Opting In to a New Continuity Model – By Rachel Hirsch

by Jenae Reid on January 3, 2018

 

It has been a tough few years for the trial/continuity space, with regulatory scrutiny at an all-time high after several high-profile enforcement actions by the Federal Trade Commission (FTC).

A trial/continuity offer, or a “negative option offer,” is one where a consumer agrees to an introductory “free trial period,” after which (assuming the consumer does nothing) the consumer is automatically enrolled in a continuity program whereby the consumer’s credit card is charged at regular intervals (usually monthly) for continuing to receive product, until they cancel.

The heightened scrutiny facing the trial/continuity industry can be attributed to the following factors:

Factor #1 – Inadequate Disclosures

            Advertisers in this industry struggle with reconciling the strict guidelines imposed by the FTC in disclosing negative option offers with the realities of doing business. While the FTC Guidelines require advertisers to obtain the affirmative consent of consumers before opting in to a continuity plan, the means of obtaining such consent – usually in the form of a checkbox – hurts conversion rates.

Factor #2– High Chargebacks

            The lack of adequate billing disclosures leads to high chargebacks. Consumers call to complain about unanticipated charges to their credit cards once they learn that they are enrolled in a negative option plan. For those advertisers who conduct their businesses wisely, these complaints can readily be rectified through the issuance of a full refund, no questions asked. Yet for others who engage in aggressive customer retention techniques, these consumer complaints can often turn into chargebacks.

Factor #3 – Fraudulent Affiliate Traffic

            While disclosures on an advertiser’s sales page are important, it is equally important that consumers who are directed to an advertiser’s offer be sent there through non-fraudulent means. That means, consumers should not be lured in to purchasing products through deceptive sales tactics, such as survey traffic. Advertisers are responsible not only for what they disclose on their sales pages, but also for the marketing materials disseminated by their traffic partners to generate sales.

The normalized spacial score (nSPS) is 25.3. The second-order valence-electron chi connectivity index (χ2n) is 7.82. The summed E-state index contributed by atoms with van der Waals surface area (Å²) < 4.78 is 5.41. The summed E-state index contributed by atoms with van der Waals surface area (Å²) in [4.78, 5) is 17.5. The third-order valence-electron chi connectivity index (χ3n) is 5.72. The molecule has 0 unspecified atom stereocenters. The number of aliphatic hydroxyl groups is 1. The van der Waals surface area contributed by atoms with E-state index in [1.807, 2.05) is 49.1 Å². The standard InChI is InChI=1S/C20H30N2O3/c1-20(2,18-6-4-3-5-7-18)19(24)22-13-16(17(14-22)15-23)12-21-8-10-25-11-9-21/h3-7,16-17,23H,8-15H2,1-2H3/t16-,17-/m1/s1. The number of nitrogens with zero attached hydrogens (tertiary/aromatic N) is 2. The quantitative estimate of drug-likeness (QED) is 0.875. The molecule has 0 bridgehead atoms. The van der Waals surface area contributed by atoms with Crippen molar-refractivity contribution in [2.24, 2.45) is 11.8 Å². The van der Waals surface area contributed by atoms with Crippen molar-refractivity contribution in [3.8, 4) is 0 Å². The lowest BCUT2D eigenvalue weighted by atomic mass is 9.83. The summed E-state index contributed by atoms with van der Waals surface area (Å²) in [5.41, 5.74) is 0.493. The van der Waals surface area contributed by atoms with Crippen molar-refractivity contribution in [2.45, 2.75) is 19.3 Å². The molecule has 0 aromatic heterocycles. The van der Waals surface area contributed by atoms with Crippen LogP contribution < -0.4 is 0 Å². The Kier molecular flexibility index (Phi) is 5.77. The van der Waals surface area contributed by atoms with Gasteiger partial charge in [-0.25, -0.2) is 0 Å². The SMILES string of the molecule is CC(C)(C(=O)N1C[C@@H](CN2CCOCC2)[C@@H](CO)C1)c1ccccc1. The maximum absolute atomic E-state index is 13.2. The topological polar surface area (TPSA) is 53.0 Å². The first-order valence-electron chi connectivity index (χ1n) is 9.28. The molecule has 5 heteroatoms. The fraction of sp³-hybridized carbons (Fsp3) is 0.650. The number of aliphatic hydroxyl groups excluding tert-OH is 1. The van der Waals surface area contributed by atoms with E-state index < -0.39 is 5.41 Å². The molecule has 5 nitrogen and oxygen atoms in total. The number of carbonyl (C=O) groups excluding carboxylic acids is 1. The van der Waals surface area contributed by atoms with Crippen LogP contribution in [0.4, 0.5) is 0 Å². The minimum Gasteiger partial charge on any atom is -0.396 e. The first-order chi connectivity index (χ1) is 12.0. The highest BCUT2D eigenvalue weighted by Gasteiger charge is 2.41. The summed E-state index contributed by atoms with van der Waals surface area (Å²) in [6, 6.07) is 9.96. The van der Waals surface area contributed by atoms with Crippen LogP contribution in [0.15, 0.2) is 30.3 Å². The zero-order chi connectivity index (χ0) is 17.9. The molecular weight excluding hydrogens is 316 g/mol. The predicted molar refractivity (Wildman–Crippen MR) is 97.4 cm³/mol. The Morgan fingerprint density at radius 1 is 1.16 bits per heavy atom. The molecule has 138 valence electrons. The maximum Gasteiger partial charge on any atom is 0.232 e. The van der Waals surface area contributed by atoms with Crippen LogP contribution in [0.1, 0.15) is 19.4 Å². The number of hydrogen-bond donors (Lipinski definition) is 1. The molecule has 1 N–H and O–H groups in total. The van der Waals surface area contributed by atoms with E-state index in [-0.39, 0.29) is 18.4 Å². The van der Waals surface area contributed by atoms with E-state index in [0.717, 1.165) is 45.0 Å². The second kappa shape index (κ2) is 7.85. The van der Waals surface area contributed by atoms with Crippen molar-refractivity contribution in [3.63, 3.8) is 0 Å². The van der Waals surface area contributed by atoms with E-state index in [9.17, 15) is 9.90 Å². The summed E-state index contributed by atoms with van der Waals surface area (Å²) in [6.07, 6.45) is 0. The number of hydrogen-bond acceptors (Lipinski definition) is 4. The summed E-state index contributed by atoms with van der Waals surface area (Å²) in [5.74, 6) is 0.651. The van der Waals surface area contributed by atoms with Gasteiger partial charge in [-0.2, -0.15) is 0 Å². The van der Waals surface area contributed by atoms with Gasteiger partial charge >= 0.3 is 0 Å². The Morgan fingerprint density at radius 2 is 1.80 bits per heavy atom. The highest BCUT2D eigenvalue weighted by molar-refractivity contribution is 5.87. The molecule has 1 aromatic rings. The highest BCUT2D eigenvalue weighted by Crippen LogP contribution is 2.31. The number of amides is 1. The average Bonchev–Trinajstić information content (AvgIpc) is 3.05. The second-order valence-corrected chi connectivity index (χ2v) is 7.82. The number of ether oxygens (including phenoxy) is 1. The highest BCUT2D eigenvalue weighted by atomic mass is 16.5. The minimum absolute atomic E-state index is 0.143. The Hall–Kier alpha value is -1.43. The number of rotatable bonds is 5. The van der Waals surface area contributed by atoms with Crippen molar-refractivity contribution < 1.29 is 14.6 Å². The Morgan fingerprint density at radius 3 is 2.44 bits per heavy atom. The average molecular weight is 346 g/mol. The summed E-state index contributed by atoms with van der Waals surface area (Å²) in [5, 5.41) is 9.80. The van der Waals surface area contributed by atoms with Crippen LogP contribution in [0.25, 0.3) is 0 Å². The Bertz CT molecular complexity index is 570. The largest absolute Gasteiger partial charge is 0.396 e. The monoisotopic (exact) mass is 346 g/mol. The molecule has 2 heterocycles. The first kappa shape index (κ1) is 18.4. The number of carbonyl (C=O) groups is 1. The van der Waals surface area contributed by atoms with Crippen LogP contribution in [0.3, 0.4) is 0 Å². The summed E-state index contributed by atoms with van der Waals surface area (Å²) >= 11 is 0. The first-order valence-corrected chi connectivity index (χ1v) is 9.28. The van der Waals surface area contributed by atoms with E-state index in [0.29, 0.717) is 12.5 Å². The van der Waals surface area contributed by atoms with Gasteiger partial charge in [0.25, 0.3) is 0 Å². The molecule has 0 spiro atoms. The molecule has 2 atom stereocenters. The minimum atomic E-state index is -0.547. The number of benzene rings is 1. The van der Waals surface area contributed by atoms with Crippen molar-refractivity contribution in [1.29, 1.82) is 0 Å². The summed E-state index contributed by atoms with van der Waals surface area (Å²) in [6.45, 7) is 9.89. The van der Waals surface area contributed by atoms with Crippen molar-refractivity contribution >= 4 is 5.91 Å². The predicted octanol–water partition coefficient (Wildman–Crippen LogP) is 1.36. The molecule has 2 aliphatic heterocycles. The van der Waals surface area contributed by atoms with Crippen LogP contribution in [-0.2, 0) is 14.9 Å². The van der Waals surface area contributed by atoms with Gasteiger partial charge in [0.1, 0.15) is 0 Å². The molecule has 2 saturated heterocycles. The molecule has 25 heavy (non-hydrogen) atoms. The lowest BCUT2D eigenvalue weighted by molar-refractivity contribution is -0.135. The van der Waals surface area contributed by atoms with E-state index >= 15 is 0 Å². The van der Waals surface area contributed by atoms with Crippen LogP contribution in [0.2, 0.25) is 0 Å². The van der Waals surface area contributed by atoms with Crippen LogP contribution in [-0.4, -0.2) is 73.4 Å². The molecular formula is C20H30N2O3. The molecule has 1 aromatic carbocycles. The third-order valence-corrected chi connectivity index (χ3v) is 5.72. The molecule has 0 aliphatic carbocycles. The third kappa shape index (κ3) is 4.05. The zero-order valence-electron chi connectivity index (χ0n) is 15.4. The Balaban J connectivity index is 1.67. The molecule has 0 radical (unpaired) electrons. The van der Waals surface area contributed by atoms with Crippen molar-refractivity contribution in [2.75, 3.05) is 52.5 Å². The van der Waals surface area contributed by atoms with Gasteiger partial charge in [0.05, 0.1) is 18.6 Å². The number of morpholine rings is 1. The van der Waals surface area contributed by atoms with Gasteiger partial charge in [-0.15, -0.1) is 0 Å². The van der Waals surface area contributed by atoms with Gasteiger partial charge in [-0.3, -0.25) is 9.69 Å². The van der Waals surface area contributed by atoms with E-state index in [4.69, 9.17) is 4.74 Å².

Factor #4 – Processing Transparency

Advertisers have a difficult time obtaining processing solutions that allow them to deal with excessive chargebacks. To do so, advertisers need multiple merchant accounts to juggle, or balance, their transactions. Given the limits placed on opening multiple merchant accounts and the caps placed on those accounts, advertisers are faced with a no-win situation to run – what may otherwise be – legitimate transactions.

Factor #5 – Churn-and-Burn Businesses

Finally, there are advertisers in the industry conducting business the wrong way, such that it is difficult for other advertisers running legitimate sales to compete in the market. Some advertisers are just invested in the short term – make enough money in a short time period to re-brand or get out of the industry entirely.

If the trial/continuity industry has any hope for survival, it needs to revamp its image by weeding out the bad actors and imposing self-regulation. If advertisers police themselves, and each other, that will lessen the need for regulatory oversight, and maybe then the industry can operate not only legitimately, but also practically.

 

 

 

Rachel Hirsch is Chair of the Internet Marketing and Advertising Group at Ifrah PLLC.

This article appeared in issue 41 of FeedFront Magazine, which was published in January 2018. https://issuu.com/affiliatesummit/docs/feedfront-41

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